By Danny Vargas
Like so many others, I enjoyed seeing old friends and making new ones at this weekend’s Republican Party of Virginia Advance.Â But as I made my way around, talking to my fellow Republicans about the future of our party and our solutions to the challenges facing Virginia, I realized that we have a lot of work ahead of us.
Virginia is changingâ€”both demographically and economically.Â For the first time ever, more residents were born out of state than in. Minorities make up nearly 30 percent of the state’s population – a figure that’s growing rapidly.Â Virginia is projected to be â€œminority-majorityâ€ by 2030 and by 2040 Hispanics will be 18.6% of our population.Â However, today only a miniscule number of minorities hold elective office or positions of authority in our government entities at the state and local levels.
At the same time, increasing numbers of our fellow Virginians are feeling the effects of an economy that hasnâ€™t grown much in years.Â Virginia children and teens living in poverty rose to 15.7% in 2013 from 13.8% in 2008.Â A quarter of Virginiaâ€™s working families fall below 200% of the federal poverty rate.Â Unless youâ€™ve been there, it is hard to describe the panic, anxiety and distress that working families feel when they donâ€™t know if they will be able to pay their bills or where the next meal will come from, let alone pay for their kidsâ€™ education.
Millions of our neighbors feel left out or left behind and are looking for leaders who will focus on the issues that matter to them.Â In the 2012 presidential election, 21% of voters said the most important quality in the presidential candidate was that â€œHe cares about people like meâ€ â€“ Obama won that group with 81%.
This is a long-winded way of saying that our party has failed to keep pace with the changes around us. And the results speak for themselves. We haven’t won a statewide election since 2009.Â If our party hopes to win in 2016, 2017 and beyond, we must engage minority and economically challenged communities in a substantive, ongoing way in order to hear their concerns, describe our vision of a more prosperous future and emphasize our shared values. We must focus on results-oriented solutions that improve peopleâ€™s lives.Â The question is how?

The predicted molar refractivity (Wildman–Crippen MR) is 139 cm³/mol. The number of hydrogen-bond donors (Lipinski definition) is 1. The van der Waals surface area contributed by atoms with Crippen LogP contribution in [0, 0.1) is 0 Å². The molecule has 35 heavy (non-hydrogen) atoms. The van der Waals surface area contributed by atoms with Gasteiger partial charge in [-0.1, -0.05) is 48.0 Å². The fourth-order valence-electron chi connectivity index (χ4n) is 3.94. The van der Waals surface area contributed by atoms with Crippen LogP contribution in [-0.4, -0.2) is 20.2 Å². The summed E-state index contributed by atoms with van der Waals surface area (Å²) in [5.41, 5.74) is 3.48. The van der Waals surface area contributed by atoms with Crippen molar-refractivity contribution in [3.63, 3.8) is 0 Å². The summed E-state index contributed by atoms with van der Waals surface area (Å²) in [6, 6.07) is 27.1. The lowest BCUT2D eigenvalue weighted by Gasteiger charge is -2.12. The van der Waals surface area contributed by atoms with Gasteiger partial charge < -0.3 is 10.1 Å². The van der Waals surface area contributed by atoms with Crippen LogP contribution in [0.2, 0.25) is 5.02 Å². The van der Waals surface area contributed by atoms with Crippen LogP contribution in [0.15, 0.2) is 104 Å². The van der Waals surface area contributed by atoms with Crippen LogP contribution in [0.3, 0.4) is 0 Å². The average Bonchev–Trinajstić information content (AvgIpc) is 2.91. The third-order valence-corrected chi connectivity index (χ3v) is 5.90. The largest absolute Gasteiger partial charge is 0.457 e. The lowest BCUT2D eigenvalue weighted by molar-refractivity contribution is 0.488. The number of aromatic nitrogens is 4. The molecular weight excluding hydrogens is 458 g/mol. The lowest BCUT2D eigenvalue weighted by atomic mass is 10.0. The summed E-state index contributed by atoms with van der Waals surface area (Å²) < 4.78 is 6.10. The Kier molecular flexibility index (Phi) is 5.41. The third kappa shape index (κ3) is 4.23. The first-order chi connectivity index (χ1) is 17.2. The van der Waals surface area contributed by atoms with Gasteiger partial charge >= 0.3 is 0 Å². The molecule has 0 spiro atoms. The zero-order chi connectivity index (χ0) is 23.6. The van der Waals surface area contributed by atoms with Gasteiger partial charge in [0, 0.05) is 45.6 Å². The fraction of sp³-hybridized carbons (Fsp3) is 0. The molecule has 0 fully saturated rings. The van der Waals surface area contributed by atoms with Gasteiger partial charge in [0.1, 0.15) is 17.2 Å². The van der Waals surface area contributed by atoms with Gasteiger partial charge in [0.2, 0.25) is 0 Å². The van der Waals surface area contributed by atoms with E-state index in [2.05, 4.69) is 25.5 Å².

There is no shortage of theories and no silver bullets. But from the perspective of a Hispanic who was raised in poverty by a single mother in the streets of Brooklyn, there are some basic essential steps we can take.
It starts with showing up and not just during election season. Right now, the truth is that Republicans just don’t go into the communities that are in most need of solutions that are pragmatic, job-focused, and family-orientedâ€”in other words, the types of solutions we advocate.Â We should not be afraid to visit African American churches, Hispanic bodegas, Asian neighborhoods or lower income communities.Â We must participate, listen to, and engage with these communities 12 months out of the year and not just as part of a campaign â€œcoalitionsâ€ effort. Fortunately, Ed Gillespie broke down barriers during his 2014 campaign. In 2015, House Republicans ran the most diverse slate of candidates in recent memory and I was proud to be part of that group. We have to build on this progress in 2017.